Fact-check: MSG is safe for human consumption

Fact-check: MSG is safe for human consumption

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Despite several claims of adverse health effects of MSG, studies find that the widely used food additive does not pose any serious hazards to the body. 

By Pratibha

A website (in Hindi) dubs Ajinomoto or monosodium glutamate (MSG) as “white poison” because of the various dangers it supposedly poses to the human body. It further claims that the widely used food-additive in commercial foods suppresses the taste buds - we never know how bad the food tastes!

Here's the fact: There have been many tests over the claims of adverse health effects of MSG. Till date, there is no substantial evidence to prove that MSG is unsafe for human consumption. 

In the 80’s and 90’s, the USFDA received many reports of consumer experiencing symptoms such as headache and nausea after eating foods containing MSG. The phenomenon came to be called the ‘Chinese restaurant syndrome’. (As the compound made from sodium and glutamic acid is usually added to Asian cuisine, such as noodles, fried rice, and soup.)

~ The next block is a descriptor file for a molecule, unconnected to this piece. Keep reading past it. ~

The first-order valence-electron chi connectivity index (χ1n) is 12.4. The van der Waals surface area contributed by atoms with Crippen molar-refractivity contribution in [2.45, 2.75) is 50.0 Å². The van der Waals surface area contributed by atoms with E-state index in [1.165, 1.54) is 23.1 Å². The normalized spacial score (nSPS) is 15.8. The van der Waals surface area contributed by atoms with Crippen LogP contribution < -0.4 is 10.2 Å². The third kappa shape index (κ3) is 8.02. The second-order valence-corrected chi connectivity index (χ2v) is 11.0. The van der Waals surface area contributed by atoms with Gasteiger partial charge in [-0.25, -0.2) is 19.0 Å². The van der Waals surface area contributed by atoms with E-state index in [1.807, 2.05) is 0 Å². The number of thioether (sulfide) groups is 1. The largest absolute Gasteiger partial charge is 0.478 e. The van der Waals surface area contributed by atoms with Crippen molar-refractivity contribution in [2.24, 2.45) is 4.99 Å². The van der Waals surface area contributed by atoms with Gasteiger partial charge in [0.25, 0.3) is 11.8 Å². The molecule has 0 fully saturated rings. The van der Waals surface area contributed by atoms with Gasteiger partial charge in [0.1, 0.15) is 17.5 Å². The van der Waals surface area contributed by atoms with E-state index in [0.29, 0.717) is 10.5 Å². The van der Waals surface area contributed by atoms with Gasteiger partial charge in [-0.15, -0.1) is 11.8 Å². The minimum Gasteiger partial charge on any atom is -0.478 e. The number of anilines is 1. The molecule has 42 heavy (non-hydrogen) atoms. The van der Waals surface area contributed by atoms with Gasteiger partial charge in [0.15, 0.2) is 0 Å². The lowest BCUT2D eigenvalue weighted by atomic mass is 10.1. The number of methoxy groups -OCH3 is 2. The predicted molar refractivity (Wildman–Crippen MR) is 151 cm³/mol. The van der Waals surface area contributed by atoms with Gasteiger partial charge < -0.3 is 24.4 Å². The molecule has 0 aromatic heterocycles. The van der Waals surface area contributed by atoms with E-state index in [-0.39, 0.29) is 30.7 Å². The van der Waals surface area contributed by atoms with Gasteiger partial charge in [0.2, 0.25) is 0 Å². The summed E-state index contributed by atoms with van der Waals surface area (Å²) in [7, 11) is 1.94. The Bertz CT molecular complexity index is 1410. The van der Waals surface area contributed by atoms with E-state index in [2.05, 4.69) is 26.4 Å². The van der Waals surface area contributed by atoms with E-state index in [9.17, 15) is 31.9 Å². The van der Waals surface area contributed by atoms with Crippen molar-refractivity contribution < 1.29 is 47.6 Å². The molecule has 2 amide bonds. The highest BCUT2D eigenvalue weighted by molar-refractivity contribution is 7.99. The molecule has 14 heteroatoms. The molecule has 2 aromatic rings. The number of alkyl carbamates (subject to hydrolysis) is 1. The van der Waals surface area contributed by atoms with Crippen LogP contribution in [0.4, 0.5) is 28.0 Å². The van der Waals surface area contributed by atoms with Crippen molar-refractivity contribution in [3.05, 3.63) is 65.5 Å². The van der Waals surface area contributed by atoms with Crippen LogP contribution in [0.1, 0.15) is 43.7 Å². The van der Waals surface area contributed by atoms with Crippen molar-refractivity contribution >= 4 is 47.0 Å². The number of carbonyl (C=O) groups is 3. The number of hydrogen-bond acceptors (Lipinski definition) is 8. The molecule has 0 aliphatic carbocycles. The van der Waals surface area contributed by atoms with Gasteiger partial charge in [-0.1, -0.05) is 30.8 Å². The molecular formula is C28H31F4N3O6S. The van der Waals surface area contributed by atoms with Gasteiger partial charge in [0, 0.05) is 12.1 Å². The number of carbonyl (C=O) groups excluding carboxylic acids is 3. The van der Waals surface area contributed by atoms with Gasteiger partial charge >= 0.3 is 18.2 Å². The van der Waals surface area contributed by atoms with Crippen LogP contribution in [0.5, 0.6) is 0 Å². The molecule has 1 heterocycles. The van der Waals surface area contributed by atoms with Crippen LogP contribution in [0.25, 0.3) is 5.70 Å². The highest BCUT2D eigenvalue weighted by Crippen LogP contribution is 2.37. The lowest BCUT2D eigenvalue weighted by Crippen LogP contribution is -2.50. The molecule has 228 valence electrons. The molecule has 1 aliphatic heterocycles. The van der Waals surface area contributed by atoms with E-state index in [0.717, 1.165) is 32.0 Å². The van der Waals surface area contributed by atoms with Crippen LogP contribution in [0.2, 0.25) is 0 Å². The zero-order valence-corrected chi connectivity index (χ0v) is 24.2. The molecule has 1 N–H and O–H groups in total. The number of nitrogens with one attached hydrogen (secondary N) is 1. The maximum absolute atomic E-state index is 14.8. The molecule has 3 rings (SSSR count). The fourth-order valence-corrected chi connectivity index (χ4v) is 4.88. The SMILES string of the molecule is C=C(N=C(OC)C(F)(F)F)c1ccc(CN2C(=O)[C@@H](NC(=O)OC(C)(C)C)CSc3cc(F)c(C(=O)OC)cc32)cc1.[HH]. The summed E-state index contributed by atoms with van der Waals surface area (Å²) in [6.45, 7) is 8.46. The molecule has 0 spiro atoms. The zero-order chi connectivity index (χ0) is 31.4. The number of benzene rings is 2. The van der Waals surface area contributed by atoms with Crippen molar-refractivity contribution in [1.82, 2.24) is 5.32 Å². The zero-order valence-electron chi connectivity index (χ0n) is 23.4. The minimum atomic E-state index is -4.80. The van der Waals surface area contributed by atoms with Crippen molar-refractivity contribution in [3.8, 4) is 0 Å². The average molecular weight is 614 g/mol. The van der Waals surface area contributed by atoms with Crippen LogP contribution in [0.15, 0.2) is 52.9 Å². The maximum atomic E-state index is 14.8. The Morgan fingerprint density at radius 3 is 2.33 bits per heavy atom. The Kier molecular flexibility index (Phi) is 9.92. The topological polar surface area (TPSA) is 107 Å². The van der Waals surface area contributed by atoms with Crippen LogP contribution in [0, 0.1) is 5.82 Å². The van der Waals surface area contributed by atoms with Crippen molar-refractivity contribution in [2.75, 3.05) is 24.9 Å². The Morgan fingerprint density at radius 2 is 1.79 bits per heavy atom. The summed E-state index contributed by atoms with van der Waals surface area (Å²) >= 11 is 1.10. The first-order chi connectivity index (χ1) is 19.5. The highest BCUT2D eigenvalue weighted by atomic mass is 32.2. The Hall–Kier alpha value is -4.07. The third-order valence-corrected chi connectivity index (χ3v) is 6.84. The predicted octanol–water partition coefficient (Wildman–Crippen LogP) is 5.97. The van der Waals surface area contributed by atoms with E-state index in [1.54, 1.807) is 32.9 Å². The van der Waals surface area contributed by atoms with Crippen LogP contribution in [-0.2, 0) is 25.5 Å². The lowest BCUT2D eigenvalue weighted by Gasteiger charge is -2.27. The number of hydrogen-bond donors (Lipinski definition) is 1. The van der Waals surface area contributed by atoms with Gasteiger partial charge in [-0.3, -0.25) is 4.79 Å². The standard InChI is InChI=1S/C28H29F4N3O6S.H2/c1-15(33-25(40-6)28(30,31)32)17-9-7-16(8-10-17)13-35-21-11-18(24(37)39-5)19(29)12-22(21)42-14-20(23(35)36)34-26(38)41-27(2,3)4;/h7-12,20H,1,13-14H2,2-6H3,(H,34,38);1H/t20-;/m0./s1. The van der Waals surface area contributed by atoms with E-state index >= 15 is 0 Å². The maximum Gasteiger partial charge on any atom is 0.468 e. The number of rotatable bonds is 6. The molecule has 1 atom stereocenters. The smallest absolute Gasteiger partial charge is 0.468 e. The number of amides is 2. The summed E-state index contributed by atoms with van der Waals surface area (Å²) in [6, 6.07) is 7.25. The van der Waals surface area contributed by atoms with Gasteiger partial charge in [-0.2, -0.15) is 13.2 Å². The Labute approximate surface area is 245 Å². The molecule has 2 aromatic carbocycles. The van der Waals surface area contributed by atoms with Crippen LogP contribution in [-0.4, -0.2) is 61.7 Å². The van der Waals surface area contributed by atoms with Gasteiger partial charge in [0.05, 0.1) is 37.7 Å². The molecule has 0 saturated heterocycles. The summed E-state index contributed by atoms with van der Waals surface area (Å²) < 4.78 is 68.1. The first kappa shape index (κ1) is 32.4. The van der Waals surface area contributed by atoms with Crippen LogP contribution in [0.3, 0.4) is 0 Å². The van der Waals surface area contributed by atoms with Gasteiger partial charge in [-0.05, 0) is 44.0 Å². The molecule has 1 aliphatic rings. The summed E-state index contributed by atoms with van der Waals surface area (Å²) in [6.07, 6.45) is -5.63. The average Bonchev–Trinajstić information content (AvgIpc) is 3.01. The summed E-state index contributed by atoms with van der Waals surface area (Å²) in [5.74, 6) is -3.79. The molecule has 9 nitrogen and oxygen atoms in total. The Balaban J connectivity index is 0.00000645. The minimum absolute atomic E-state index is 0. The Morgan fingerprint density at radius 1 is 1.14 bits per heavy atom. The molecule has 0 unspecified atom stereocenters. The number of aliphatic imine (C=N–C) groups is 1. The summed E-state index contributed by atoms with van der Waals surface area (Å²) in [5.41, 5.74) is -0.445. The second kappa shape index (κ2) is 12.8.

An independent scientific group called Federation of American Societies for Experimental Biology (FASEB) was asked to examine the safety of MSG in the 1990s. According to the report, MSG is categorized under the label GRAS (Generally recognized as safe) and does not pose any serious hazards to the body.

Till date, asthma is the only documented predisposing medical condition associated with adverse effects from ingestion of MSG. Ingestion of MSG on an empty stomach is more often associated with occurrence of adverse reactions than its ingestion with food.

Also, the claim that MSG suppresses the taste buds is unsubstantiated. According to a report published in the Journal of Oral Biosciences, MSG produces a special flavour called “Umami” that is recognised by specific taste receptors on our tongue. Researchers recognise it as the fifth taste along with sour, sweet, salty and bitter. 

MSG has been presented as the Slenderman of food additives by well-meaning (and perhaps, ill-informed) parents to keep kids from gorging on all the chow mein and momos they can get their hands on. While excess of anything can be harmful to health, it’s prudent not to let unfounded fears dictate your food choices.

Remember, not everything you read on the internet is true. Trust facts, not unsubstantiated health claims. 

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